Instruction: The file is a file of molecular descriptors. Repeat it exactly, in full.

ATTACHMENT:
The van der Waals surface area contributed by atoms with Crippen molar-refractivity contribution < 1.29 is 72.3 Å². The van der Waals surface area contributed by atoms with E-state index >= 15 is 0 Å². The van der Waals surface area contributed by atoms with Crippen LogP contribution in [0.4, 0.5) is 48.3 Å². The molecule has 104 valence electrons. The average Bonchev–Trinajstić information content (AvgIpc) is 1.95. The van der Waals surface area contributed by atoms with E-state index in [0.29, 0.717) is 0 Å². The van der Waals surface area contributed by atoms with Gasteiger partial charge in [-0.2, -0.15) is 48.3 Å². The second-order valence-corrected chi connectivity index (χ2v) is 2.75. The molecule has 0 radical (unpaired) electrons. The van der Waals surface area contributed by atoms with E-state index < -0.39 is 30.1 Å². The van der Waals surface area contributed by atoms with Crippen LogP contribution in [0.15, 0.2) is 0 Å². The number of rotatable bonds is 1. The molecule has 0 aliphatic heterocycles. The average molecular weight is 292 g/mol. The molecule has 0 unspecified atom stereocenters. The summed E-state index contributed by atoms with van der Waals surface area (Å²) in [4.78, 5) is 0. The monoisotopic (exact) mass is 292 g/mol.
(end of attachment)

The van der Waals surface area contributed by atoms with Crippen molar-refractivity contribution < 1.29 is 72.3 Å². The van der Waals surface area contributed by atoms with E-state index >= 15 is 0 Å². The van der Waals surface area contributed by atoms with Crippen LogP contribution in [0.4, 0.5) is 48.3 Å². The molecule has 104 valence electrons. The average Bonchev–Trinajstić information content (AvgIpc) is 1.95. The van der Waals surface area contributed by atoms with E-state index in [0.29, 0.717) is 0 Å². The van der Waals surface area contributed by atoms with Gasteiger partial charge in [-0.2, -0.15) is 48.3 Å². The second-order valence-corrected chi connectivity index (χ2v) is 2.75. The molecule has 0 radical (unpaired) electrons. The van der Waals surface area contributed by atoms with E-state index < -0.39 is 30.1 Å². The van der Waals surface area contributed by atoms with Crippen LogP contribution in [0.15, 0.2) is 0 Å². The number of rotatable bonds is 1. The molecule has 0 aliphatic heterocycles. The average molecular weight is 292 g/mol. The molecule has 0 unspecified atom stereocenters. The summed E-state index contributed by atoms with van der Waals surface area (Å²) in [4.78, 5) is 0. The monoisotopic (exact) mass is 292 g/mol.